Finally, internet banking and use of cards will provide to elderly an additional security since there will be a reduction in thefts and robberies due to the lack of natural object. In point of fact it exempts the holder from the need of carrying cash and thus decreases the danger of losing money. Also, the danger of payments with counterfeit money is avoided, while the waiting in queues at ATMs which is particularly tiring especially for elderly is avoided also.

3.3. Difficulties during Application of Electronic Transactions

The main problem for elderly comes from the cost of acquisition of particular instrument for the realization of electronic transactions. The cost for electronic wallet should be subsidized from the state or from the financial institutions of our country, in order to be applied as a method of payment from most of the consumers, including elderly. At the same time, it is supposed that particular care will be taken for learning and change of mentality that imposes the use of new technology from elderly. Some essential processes for the adaptation of this new method of electronic banking are the publication of analytic instructions from the state’s institutions, the publication of informative leaflets of use by the financial institutions and the creation of help desks to explain misunderstandings and to provide explanations to elderly for the new system of transactions.

4. Methodology―Experience from Using Plastic Money from the Elderly in EU Countries

4.1. Experience from Use in Greece

Generally, and according to the Institution of Economic and Industrial Researches report (2015), there is a significant variation between Greece and other Eurozone countries in the use of plastic money. In the following chart of Figure 1 Greece holds the last place in the ranking in terms of number of transactions per inhabitant. Specifically, in Greece they held about 17 transactions per inhabitant, while in Luxembourg the figure stands at 2.596 transactions and in the EU 189 transactions take place.

Also, at the period of economic crisis, the use of plastic money shrank due to the high fall of private consumption as a result of the restricted limits of credit cards by the financial institutions. According to the report of the European Central Bank (ECB) [9] , from the beginning of the economic crisis up to in 2014, the number of credit cards and the number of terminals in the Points of Sale (POS) were decreased progressively due to the reprocess of consuming expense resulting from the reduction of available income of households, as shown diagrammatically in the following Figure 2.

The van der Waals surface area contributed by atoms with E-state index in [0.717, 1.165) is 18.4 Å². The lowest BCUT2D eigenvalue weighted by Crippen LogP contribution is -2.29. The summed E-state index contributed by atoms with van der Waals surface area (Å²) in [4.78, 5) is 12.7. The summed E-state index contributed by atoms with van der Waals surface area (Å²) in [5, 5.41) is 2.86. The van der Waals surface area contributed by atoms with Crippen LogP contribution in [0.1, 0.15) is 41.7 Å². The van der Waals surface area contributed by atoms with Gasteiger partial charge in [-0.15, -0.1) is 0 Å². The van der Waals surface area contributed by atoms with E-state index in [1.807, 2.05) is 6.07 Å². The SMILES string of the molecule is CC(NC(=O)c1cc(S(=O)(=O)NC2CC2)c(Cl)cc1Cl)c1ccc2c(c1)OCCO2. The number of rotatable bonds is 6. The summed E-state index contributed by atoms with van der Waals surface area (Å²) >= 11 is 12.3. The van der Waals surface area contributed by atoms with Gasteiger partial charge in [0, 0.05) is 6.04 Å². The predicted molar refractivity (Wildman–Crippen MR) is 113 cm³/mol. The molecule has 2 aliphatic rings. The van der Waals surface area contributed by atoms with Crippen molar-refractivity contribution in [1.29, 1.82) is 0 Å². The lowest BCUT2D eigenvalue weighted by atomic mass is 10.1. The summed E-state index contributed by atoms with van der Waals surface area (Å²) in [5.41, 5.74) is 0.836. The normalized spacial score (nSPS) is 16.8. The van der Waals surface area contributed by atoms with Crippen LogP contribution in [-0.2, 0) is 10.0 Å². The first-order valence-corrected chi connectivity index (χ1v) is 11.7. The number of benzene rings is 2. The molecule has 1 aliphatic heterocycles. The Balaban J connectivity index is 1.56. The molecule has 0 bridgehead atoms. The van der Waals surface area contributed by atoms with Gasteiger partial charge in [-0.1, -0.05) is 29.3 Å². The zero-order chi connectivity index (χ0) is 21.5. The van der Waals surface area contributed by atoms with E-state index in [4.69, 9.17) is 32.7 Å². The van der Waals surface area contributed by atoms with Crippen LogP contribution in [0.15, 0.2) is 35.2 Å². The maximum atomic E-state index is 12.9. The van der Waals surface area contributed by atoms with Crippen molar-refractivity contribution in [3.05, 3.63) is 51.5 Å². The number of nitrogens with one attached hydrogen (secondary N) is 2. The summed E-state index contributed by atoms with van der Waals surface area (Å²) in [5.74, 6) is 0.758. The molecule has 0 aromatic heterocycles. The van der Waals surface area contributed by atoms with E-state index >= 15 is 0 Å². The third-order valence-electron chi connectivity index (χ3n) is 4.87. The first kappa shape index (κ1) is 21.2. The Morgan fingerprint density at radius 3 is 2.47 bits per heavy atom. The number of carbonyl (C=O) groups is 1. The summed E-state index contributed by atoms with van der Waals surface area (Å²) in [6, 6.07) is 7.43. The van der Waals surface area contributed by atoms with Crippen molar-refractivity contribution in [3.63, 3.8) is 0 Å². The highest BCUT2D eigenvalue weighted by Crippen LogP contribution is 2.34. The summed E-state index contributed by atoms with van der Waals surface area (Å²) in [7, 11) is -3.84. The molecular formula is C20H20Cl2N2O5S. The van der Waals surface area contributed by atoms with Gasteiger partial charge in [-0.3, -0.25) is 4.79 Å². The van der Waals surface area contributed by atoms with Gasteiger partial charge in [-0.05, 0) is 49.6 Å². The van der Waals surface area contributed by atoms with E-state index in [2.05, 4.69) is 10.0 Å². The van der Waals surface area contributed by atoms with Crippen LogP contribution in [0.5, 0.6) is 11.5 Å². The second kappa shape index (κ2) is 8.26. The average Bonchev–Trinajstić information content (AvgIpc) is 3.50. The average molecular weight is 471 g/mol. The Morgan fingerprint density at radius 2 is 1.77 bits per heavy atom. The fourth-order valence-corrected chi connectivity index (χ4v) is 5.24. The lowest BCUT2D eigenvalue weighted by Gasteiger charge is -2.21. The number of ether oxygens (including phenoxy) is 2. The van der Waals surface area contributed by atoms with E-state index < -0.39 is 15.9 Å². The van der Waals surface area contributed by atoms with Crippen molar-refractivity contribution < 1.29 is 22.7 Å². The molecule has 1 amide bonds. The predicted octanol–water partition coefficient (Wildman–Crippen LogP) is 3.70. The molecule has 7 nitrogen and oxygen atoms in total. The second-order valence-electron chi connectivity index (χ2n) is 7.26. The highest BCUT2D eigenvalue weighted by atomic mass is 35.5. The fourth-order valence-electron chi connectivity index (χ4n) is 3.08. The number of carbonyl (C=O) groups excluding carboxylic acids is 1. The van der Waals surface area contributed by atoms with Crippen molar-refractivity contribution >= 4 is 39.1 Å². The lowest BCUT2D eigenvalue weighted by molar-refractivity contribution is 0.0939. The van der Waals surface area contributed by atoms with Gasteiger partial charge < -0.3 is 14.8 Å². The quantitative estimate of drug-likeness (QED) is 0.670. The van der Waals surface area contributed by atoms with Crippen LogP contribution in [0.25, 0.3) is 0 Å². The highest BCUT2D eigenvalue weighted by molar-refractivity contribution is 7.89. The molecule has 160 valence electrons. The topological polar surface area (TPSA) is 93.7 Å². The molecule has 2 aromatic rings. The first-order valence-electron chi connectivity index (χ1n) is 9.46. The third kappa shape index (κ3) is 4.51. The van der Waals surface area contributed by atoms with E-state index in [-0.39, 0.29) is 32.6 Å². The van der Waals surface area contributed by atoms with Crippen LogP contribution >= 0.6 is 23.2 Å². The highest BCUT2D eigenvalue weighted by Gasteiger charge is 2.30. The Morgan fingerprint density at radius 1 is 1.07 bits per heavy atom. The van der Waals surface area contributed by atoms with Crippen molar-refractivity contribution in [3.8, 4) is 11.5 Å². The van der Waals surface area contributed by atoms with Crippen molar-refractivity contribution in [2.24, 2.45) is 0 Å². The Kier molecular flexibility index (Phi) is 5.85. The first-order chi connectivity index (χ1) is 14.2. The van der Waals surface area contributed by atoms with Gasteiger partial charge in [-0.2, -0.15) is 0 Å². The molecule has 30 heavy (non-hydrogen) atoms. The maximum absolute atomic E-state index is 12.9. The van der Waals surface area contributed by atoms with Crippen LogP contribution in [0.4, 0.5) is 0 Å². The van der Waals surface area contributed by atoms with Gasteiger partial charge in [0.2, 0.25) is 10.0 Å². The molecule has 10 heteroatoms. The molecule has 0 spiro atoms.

1Credit transfer: Payment means by which the payer instructs his bank to transfer money to the beneficiary account. The orders and amounts transferred by the credit institution of the payer to the payee's credit institution may possibly be transferred through other credit institutions. As electronic payment instrument which is performed remotely, include transactions with online banking, which are directly operated by the payer with the use of a computer or mobile device.

Regarding the percentage of transactions per means of transaction, with criterion the number of transactions in Greece during 2013, it is clear from the following diagram of Figure 3 that roughly the half of transactions via the banking system were realized via credit transfer1 (45.8% in 2013 against 8.4% in 2000). The transactions with use of credit card were decreased dramatically (26.5% in 2013 against 64.2% in 2000). This fall is explained due to the credit shrinkage

Figure 1. Number of transactions with electronic means of payment per resident (2013). Source: European Central Bank, Treatment: Institution of Economic and Industrial Researches.

Figure 2. Number of Transactions Via Cards and Via Terminals in the Points of Sale-POS, (in millions). Source: ECB.

Figure 3. Percentage of transactions per means of transaction with criterion the number transactions, in Greece. Source: ECB.